“Being a restaurant critic has its drawbacks: there are a lot of restaurant I haven’t yet eaten in,” reads the first sentence in one of her columns. “But it also has its advantages: there are a lot of restaurants where I am still not recognized.” Yes, I’d like to have that problem.


Child Nutrition Bill

In real life, I am a journalist. I work for an alternative weekly newspaper and cover a gamut of stories ranging from local politics, education, courts and crimes. My eyes and ears, however, are perpetually directed at what is happening around the world. I follow Washington politics closely, and since I love food and, almost at equal level, people, legislature that will make fresh, local fruits and vegetable available to children (with a 264 to 157 vote, the House of Representatives passed the Child Nutrition Bill) makes me want to jump for joy and shake my head in disappointment at the same time.

There shouldn’t be the need for laws regulating what goes into people’s months in the first place, especially kids. But in a world reigned by bacon and cheese sandwiches made with two fried chicken patties (hilarious take on  the KFC’s Double Down by Joel Stein) and pizza bowls—really? No, I mean…really?—I guess monitoring kids’ school lunches is a good thing.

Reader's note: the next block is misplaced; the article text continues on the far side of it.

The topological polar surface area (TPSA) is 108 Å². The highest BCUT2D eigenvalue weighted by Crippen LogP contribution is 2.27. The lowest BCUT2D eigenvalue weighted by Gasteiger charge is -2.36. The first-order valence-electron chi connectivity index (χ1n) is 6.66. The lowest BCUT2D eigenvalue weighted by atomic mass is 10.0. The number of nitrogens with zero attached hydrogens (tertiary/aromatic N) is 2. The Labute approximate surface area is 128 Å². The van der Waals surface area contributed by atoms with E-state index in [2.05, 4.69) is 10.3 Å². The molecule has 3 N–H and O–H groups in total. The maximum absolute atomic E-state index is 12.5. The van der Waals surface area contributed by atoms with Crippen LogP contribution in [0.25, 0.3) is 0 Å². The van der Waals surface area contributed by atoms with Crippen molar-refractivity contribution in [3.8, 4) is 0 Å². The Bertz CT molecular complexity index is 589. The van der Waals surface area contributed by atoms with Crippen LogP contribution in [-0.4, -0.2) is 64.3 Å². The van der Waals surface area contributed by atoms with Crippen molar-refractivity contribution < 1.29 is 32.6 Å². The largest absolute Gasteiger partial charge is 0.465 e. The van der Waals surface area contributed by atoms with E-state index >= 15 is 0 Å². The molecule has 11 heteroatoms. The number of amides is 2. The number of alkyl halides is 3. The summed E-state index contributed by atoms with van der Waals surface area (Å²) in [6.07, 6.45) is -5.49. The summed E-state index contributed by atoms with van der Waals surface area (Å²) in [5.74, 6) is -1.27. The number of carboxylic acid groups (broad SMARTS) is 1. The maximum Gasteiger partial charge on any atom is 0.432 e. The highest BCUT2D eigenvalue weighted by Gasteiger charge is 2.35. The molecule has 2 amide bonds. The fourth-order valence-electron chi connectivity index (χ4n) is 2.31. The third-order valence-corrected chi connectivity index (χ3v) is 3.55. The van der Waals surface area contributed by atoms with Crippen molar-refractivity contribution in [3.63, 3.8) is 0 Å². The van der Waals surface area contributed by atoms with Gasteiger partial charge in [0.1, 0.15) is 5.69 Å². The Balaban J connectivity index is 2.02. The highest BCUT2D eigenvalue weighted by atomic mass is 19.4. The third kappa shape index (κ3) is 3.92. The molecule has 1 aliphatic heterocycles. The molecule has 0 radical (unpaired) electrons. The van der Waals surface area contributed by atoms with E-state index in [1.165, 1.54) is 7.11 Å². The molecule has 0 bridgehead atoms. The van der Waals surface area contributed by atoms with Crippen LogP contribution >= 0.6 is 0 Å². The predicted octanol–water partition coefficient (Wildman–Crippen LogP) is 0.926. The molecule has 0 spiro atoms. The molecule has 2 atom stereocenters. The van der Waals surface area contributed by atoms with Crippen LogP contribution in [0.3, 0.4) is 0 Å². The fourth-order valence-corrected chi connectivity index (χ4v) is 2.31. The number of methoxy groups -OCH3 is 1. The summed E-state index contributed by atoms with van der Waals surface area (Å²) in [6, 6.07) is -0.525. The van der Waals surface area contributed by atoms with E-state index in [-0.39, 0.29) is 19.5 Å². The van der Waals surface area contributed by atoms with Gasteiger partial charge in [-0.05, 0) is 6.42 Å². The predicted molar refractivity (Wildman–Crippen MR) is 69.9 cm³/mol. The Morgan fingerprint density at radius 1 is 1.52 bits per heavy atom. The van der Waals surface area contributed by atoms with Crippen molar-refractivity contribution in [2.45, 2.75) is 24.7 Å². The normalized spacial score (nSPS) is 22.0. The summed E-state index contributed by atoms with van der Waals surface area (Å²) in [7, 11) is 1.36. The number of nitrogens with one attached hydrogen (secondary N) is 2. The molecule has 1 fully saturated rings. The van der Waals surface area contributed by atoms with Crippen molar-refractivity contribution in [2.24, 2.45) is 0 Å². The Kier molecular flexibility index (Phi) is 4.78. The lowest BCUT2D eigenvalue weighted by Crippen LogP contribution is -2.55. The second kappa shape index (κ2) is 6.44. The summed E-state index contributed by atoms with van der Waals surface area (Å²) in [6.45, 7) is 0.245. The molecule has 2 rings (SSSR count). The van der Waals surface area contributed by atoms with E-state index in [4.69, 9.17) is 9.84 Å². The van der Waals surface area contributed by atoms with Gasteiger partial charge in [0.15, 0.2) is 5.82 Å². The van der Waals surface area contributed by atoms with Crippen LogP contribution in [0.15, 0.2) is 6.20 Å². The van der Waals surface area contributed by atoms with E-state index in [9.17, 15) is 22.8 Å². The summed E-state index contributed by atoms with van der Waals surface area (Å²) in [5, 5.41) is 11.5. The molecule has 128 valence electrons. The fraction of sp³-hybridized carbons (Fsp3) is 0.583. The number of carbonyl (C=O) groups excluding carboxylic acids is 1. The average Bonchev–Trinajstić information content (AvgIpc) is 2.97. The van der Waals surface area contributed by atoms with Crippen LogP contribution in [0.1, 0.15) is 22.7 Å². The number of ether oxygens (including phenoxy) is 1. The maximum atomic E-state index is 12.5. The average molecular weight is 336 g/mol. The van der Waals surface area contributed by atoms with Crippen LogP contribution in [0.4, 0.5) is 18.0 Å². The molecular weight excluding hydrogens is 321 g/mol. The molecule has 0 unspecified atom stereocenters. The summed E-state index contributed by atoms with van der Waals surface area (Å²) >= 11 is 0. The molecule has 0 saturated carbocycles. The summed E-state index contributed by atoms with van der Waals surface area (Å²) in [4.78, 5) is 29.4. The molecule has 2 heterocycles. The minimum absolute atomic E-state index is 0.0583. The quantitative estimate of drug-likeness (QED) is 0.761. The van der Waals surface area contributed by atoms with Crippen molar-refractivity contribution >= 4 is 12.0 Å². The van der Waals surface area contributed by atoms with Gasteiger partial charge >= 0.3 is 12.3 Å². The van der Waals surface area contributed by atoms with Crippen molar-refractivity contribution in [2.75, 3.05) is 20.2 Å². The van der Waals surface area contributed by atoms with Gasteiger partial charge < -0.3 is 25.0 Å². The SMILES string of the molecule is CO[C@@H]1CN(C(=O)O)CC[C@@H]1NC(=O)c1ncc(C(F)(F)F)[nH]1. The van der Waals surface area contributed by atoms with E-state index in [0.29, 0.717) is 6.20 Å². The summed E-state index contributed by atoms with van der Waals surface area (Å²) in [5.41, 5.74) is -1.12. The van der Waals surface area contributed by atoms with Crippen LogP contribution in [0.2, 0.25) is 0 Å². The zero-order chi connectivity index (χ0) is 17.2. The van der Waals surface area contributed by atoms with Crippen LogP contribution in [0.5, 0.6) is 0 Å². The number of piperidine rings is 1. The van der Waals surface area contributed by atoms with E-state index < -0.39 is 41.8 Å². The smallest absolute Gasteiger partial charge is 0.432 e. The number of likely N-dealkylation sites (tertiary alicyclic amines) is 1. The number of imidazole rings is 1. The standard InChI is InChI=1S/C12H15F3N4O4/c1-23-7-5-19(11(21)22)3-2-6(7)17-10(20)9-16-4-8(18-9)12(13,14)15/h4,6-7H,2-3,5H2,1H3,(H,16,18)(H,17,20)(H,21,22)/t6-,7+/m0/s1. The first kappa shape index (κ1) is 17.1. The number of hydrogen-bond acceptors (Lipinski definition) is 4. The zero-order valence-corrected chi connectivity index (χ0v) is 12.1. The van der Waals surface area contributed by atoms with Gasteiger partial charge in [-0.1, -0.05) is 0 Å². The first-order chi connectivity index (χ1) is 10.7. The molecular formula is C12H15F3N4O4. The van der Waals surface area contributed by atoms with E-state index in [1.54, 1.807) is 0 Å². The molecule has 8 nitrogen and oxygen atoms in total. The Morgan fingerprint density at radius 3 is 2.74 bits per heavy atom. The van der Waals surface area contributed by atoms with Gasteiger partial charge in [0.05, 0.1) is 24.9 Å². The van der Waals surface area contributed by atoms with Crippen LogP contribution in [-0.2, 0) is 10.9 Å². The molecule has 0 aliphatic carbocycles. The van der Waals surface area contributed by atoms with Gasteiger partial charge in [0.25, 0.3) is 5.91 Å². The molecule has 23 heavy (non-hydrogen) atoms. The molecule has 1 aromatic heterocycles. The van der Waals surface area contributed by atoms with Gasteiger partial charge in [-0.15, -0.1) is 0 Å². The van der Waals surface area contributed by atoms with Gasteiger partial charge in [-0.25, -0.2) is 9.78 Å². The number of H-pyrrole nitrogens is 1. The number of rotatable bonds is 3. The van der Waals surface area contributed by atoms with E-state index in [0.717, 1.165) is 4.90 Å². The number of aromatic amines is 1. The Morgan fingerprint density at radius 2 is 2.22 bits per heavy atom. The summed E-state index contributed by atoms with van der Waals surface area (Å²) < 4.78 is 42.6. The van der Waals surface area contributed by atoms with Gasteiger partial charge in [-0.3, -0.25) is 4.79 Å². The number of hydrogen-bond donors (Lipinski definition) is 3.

I, too, had an encounter with the disgusting reality of high school lunches. Before finishing high school in Italy, I moved to Los Angeles. I was 18. In August of that year, I enrolled at Los Angeles High School on Olympic Blvd. I was a senior. Small pizzas from Pizza Hut, fried chicken, tacos, burgers and fries were all lined up, waiting for me to stuff my face with them. And I did, for a while. I thought it was heaven until I began feeling sick, tired and unable to play my usual level of basketball. (And, most importantly at that age, my face was decorated with pimples). It was then that I began bringing panini for lunch…small and made with fresh veggies and good quality prosciutto.

Something is changing, however. Even before the Child Nutrition Bill, a public school system in Charlottesville, Virginia decided to step out in the abyss and try veggies for a change. Here is the tale, written by, well… yours truly. Enjoy and happy healthy lunches!